Leach added, “He was known by several names, Senior, Uncle Wayne, Coach Wayne and just Wayne. You could put all of these people in a room and they have nothing in common – except my dad.”

In 2016, Wayne Klotz gathered with other veterans at the Louisville International Airport to honor the remains of Kenneth Leroy Cunningham whose plane crashed in Vietnam in 1969. According to WLKY-TV, Cunningham’s body was recovered from the crash site in the 1990s and was later identified though DNA analysis.

Klotz is quoted in the WLKY-TV report saying, “I flew in the plane he was in; (it) was one of the planes we took over. Two years earlier, I flew the same general area he was in.” Wayne Klotz held the same job as Cunningham in Vietnam, flying on Mohawk surveillance planes.

In the report, former infantryman Doug Foster of Middletown, KY, explained, “Every once in a while, we’d get a radio call that there was a troop movement coming close to us,” Foster said. “Well, it was the Mohawk team, and they were doing it, and they were passing it to us.”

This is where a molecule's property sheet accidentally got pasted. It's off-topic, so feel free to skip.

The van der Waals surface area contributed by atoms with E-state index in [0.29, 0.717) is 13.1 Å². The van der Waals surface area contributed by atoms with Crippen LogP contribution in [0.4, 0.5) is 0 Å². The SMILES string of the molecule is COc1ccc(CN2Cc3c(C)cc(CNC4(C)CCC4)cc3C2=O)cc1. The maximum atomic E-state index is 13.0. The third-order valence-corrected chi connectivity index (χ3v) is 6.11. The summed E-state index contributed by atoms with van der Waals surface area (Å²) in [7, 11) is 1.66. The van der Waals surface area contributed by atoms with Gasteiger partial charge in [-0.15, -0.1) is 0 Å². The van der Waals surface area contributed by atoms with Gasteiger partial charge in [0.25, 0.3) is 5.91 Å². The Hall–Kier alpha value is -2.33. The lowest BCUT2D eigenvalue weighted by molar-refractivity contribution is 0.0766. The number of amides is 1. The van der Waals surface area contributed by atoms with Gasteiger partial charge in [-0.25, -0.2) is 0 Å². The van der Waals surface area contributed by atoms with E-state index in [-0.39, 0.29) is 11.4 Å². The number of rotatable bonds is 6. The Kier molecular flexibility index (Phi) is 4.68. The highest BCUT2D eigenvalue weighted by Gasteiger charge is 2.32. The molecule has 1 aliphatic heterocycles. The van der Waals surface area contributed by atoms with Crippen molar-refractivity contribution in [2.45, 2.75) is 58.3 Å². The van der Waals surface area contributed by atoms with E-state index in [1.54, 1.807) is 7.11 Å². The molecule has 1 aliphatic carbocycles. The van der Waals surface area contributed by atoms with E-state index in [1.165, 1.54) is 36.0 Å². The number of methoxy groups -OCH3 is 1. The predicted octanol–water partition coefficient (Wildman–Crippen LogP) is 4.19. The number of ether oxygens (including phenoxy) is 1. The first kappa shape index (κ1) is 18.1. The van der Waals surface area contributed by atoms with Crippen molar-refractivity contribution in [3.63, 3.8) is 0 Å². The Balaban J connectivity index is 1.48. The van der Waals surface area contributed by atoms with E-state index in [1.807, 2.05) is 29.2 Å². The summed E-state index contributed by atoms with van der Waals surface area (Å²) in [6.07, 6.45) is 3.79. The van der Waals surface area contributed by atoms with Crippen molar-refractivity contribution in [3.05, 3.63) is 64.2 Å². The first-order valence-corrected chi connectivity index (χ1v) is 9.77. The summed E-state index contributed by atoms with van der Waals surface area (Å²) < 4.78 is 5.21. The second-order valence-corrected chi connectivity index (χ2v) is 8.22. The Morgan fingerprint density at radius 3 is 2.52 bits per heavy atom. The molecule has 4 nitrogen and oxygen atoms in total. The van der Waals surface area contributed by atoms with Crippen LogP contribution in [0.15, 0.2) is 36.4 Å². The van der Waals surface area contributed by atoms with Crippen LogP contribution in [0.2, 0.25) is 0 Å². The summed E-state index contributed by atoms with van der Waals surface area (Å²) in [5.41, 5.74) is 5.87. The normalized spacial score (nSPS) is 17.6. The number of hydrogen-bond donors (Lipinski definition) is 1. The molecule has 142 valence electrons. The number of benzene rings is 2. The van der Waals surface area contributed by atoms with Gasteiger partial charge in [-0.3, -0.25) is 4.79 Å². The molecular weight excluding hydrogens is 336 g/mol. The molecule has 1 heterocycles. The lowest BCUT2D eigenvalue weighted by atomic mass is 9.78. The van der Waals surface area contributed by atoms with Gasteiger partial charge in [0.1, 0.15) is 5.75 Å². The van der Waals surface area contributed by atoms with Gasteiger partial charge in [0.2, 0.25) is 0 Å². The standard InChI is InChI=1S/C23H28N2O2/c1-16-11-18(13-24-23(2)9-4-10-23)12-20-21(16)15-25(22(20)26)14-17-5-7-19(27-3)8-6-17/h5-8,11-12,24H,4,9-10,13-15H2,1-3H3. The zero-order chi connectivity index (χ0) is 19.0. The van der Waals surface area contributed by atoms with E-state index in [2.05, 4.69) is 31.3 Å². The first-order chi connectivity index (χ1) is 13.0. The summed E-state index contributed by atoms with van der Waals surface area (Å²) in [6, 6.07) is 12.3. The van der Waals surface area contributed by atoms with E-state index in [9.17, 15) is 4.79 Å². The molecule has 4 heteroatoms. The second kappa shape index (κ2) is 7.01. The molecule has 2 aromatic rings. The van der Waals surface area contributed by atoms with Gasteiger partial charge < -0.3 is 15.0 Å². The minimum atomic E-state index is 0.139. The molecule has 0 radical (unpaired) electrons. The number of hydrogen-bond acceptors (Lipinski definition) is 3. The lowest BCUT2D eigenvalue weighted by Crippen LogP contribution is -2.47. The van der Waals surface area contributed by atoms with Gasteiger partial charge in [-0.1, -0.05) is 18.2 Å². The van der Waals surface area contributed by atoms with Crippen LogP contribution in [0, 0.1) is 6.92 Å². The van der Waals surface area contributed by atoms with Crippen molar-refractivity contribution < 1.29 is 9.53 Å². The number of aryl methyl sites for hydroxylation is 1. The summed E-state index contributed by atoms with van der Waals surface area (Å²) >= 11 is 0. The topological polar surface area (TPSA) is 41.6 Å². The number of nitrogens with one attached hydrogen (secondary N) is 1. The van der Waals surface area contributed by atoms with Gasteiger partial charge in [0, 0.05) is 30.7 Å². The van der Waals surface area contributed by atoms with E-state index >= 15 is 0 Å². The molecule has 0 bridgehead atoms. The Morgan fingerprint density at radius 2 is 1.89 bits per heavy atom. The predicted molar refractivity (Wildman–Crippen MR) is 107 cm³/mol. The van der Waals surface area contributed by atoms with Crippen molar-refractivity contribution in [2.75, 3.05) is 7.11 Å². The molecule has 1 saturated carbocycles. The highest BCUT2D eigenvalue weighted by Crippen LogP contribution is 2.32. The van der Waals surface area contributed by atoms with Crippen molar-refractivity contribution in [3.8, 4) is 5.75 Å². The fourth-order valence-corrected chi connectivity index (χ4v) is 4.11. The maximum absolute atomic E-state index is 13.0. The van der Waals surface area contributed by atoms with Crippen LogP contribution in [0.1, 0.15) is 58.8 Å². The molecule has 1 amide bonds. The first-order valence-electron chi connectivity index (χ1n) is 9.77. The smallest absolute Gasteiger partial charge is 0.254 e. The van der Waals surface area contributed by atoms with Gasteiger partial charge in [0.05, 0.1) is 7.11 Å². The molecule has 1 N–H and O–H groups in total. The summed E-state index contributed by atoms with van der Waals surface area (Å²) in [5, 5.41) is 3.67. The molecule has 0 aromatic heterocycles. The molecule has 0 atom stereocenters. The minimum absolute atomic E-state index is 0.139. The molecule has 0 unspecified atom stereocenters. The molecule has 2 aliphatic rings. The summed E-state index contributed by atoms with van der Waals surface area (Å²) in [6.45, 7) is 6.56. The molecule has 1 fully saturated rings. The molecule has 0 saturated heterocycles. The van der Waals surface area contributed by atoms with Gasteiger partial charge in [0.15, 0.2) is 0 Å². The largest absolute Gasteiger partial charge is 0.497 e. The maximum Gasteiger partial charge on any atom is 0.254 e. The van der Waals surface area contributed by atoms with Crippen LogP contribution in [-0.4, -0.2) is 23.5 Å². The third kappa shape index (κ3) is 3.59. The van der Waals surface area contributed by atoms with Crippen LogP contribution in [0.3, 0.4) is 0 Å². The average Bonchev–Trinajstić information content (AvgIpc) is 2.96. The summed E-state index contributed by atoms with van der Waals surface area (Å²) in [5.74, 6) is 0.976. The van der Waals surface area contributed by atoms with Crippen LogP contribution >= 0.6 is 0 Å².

Wayne Klotz is survived by his wife of 52 years, Bonnie (Atkinson) Klotz; daughter, Tina Leach (Billy); son, Wayne Klotz, Jr. (Cindy); son, Brian Klotz (Kim); daughter, Janine Farris (Garland); brother, Gerald Klotz, Sr. (Barbara); sister-in-law Louise Klotz, 10 grandchildren, nieces, nephews and friends across the country. He was preceded in death by his father, Henry "Hank" Klotz; mother, Bernadette Klotz; and brother, Richard Klotz.

Visitation was held Monday, October 10 with the funeral service on Tuesday, October 11. Klotz is interred at the Kentucky Veterans Cemetery Central in Radcliff, Kentucky.

Klotz’s graveside service included a UH-60 Blackhawk Helicopter flyover conducted by his son Brian’s Kentucky Army National Guard Aviation Unit. Brian Klotz served in the United States Marine Corps from 1995 until 2017. He served with the Kentucky Air National Guard from 2017 until 2019 and has been serving with Kentucky Army National Guard Aviation since 2019.

Contributions in Wayne Klotz, Sr.’s memory, may be made to K9s for Warriors, an organization that works to end veteran suicide by providing highly trained service dogs for military veterans to help with their healing and recovery.